Hmm, let’s see. After 9mm Blues I have an Urban Fantasy parody called The Zero Dog War releasing over at Samhain Publishing in February 2011 which should be a fun and humorous change. I just finished a new UF novella for Etopia Press set in the Nightfall world. Also, I just handed in the sequel to Blood Vice, for all you vampire mafia fans.
And finally, I’ll be trying out NaNoWrMo in November for the first time because a friend of mine threw down the gauntlet in challenge. My user name is KMelton if anyone out there wants to be a writer buddy. I suspect there will be some crazed writer shenanigans before the month is out.
Annie: *rubs hands in glee* Can’t wait to see them all! In the mean time, care to share an excerpt of 9mm Blues?
9mm Blues by Keith Melton
Cranston, Rhode Island
The sound of teeth gnawing on bone was one Christopher Hill could happily go the rest of his life without ever hearing again. The crunching, grinding noises, sometimes punctuated with a sharp clack, brought a clear image into his mind’s eye of filed-sharp teeth leaving gouges in bone, breaking through to the marrow. The humming made it even worse. The contented, happy mmmmm made him want to shiver in disgust and shoot something in the head. He was a Thorn knight, so at least he could look forward to putting an end to that damn sound forever.
The moon hadn’t risen yet, so Oakland Cemetery huddled in the dark, pressed between busy Broad Street and the black glass calm of Edgewood Lake around Roger Williams Park. Only a short chain link fence at the opposite side of the cemetery separated the gravestones from the steady stream of traffic. Business lights and headlights, engine noise and the whisper of tires on asphalt–all city sounds, all familiar–but he felt severed from them as he and Tashelle hunted something in the dark. He’d felt this before—this cast adrift sensation, this cut off, on his own, outsider feel, where he almost marveled that ordinary people went about their ordinary lives unknowing what he and his fellow knights suffered trying to keep them safe. Keep the wolves from the door and the monsters at bay.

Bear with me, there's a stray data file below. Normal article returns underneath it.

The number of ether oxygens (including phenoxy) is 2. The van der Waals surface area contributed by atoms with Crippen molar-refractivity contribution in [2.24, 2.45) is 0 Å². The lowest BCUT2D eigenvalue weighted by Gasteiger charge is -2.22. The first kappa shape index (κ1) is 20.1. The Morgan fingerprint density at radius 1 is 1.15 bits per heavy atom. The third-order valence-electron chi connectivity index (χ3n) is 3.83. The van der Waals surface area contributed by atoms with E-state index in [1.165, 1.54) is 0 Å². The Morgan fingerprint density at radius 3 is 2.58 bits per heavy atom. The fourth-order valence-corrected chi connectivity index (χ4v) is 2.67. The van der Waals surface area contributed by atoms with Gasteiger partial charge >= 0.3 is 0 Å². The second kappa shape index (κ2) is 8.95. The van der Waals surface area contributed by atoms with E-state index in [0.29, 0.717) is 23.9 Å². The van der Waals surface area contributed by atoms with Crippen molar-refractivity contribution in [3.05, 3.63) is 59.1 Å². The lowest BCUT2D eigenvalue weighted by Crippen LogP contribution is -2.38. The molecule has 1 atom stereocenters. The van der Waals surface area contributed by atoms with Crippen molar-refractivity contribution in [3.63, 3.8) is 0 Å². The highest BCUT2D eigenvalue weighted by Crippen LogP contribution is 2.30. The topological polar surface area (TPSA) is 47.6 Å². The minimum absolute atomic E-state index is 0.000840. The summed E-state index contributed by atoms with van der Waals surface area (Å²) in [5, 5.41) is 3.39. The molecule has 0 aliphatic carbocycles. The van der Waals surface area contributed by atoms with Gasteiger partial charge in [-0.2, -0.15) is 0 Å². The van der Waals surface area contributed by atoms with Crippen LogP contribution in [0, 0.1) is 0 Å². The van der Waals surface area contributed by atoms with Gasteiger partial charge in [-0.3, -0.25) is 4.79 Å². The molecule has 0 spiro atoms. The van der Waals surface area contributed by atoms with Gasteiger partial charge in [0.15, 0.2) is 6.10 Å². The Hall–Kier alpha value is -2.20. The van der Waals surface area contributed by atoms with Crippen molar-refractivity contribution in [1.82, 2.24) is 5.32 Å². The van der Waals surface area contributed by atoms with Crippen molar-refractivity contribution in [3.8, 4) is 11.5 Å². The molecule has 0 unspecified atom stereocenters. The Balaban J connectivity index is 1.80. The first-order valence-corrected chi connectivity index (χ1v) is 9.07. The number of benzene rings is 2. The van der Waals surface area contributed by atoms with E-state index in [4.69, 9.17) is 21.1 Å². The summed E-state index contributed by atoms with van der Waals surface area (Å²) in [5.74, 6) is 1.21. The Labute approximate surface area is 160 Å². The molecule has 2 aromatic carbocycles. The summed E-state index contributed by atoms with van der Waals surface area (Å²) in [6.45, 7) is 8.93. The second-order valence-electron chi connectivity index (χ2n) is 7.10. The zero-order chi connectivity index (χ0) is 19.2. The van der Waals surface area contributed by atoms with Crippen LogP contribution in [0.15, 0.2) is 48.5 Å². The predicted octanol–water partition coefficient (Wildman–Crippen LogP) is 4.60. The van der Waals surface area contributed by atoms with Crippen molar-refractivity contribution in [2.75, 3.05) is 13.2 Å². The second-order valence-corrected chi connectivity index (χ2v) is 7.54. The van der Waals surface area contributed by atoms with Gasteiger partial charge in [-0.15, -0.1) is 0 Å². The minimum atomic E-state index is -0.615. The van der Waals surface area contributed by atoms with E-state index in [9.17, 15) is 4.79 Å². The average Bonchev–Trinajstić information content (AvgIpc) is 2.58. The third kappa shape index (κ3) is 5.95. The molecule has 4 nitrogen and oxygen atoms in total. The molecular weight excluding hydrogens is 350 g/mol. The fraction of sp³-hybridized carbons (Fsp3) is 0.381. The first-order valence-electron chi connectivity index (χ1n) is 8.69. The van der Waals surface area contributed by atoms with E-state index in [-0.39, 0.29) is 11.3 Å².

After all, how stupid was it to keep all the vows and oaths and never see a bit of glory for it? No paparazzi. No groupies. No late night talk shows. Not even a damn You-Tube video.
He covered Tashelle with his suppressed MP7 from behind a marble tombstone as they leapfrogged positions. Time to buckle down, quit bitching, and focus. Job to do. Asses to kick. Et cetera.
It had taken five minutes to advance this close to the target, doing the stealth walk, slow steps, setting the outside of the foot down first to reduce the sound of rustling grass or breaking twigs. They’d moved through the scattering of headstones up from the dark lines of oak trees bordering the cemetery to the west. He had his night vision goggles down and the world shone the ghostly green that almost creeped him out as much as just plain darkness. He would’ve felt better with the rest of the team here watching his six, instead of it just being him and Tashelle, asses in the wind, stalking the fucking ghoul in the dark in the middle of a cemetery. Listening to the crack of teeth on bones and that damn, unnerving humming, drifting up from a hole in the ground twenty feet away.
Tashelle took cover, resting her crossbow on a granite tombstone. His turn to advance.
He moved, scanning methodically, gun barrel always tracking back to the open grave and scattered dirt just past a white marble headstone. Close now. Adrenaline popped and jumped in his veins, and he fought to keep his breathing steady. To the north, beyond the ghoul feeding in its happy-hole, rose the massive dark shape of a mausoleum. A huge two-and-a-half story monument of crumbling mortar, broken granite, and busted windows, bound like a wounded prisoner by a chain link fence.
He took cover next to an obelisk-style spire. The disturbed grave lay only ten feet off. He glanced at Tashelle. Her dark skin shone almost sickly in the eerie green, and the upper part of her face was hidden behind her own NVD, hanging off her helmet. She wore the standard Thorn Knight assault gear just like he did: Kevlar body armor reinforced with ceramic plates, black fatigues, combat boots, web harness with ammo and gear, pistol holster strapped to her upper thigh. The front of her body armor bore the black rose-and-thorn sigil. She had a PSE TAC 15 crossbow in her hands, a weird but effective little number that shot arrows instead of bolts and used an AR-15 upper receiver. Very quiet. Except for reloading, it beat out any suppressed firearm he’d ever heard for silence. A curved falcata hung in a sheath over her shoulder, and at her lower back hung her Benelli semi-auto twelve gauge, just in case.